Title: Jungledrop |Author: Abi Elphinstone |Publisher: Simon & Schuster |Series: The Unmapped Chronicles #2 |Genre: Middlegrade | 288 pages
Some books, they just click. I have said that before but obviously I have to say it again, I love Abi Elphinstone’s books because when I read them, something just slips into place.
Eleven-year-old twins, Fox and Fibber, have been rivals for as long as they can remember. Only one of them will inherit the family fortune and so a race is afoot to save the dwindling Petty-Squabble empire and win the love of their parents. But when the twins are whisked off to Jungledrop, a magical Unmapped Kingdom in charge of conjuring our world’s weather, things get wildly out of hand. An evil harpy called Morg is on the loose. And if she finds the long-lost Forever Fern before the twins, both Jungledrop and our world will crumble. Suddenly, Fox and Fibber find themselves on an incredible adventure in a glow-in-the-dark rainforest full of golden panthers, gobblequick trees and enchanted temples. But, with the fate of two worlds in their hands, will the twins be able to work together for once to defeat Morg and her dark magic?
I feel like I’ve been waiting forever for the sequel to Rumblestar to come out and let me tell you what: It was so worth the wait. After the first few pages I was already madly in love and wanting to cry from nostalgia.
The main characters, twins Fox and Fibber Petty-Squabble, are two really terrible children. Liars, unkind to everyone and raised by their ghastly parents to be fircely competitive, obnoxious and mean to everybody and each other, those two are as nasty and mean as they come which is – of course – bad for them since that’s not a great way to live and good for the reader because it promises a wonderful character arc and journey for those two.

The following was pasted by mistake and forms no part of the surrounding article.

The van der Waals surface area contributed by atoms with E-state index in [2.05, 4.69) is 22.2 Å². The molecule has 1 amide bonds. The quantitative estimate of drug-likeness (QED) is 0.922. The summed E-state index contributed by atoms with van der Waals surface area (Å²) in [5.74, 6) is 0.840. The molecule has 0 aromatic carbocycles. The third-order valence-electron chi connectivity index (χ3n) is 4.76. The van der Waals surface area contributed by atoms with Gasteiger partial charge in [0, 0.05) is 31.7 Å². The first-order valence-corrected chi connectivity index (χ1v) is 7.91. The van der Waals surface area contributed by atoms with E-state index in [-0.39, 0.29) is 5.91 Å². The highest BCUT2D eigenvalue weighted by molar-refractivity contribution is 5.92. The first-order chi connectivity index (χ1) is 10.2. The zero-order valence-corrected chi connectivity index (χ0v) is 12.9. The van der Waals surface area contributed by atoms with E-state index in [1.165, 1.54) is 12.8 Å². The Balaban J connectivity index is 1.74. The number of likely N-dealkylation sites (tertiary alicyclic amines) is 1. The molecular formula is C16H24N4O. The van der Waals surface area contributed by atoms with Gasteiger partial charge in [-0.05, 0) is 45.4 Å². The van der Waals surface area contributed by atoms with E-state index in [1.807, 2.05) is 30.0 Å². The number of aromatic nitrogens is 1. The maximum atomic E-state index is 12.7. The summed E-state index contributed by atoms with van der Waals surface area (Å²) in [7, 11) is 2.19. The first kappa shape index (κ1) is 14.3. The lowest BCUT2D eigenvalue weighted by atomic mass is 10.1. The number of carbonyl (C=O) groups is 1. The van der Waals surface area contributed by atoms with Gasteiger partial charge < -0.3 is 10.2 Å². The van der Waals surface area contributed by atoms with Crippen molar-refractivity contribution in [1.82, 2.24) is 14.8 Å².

And boy, what a character arc and journey it was.
I really liked Fox. I pitied her and her circumstances. A girl that had learned from a young age that the whole world is against you and that you need to be mean and ruthless and don’t care about other people’s feelings to be a successful and valid member of this world. A girl that never so much got a hug or could properly spend time with her family. I felt really bad for her. But I rooted for her too. Because all through the book, during Fox’ and Fibber’s journey through Jungledrop, Fox learns about kindness and friendship and trust and love and family, all while being at war with herself and the things she has been taught. It was a great thing to witness.
The worldbuilding, as always, was incredible. A whole Unmapped Kingdom full of luminiscent plants and unicycle roads and trees that beat you up if you are not polite, all sorts of animals and so much more. There was a train with a rainforest inside and a parrot that speaks out loud the things that people really think and feel. There is so much more and I could spend hours just recounting all those incredible, fantastic, imaginative things.
The story is mainly carried by the protagonist(s) but the storyline is still fastpaced and magical and imaginative with a good message behind it. I didn’t wanna put this book down, because I just had to know how it went on, what would happen next and if they would beat Morg and bring back the rain.
In conclusion, Jungledrop is an amazing sequel that also can be read on its own. It was well worth the wait. It has amazing characters and charater development, incredible world building and a great story. I was so full emotion while reading, was amazed by the imaginative world and fully gripped by the story. I wish I could enjoy every book like I enjoyed Jungledrop.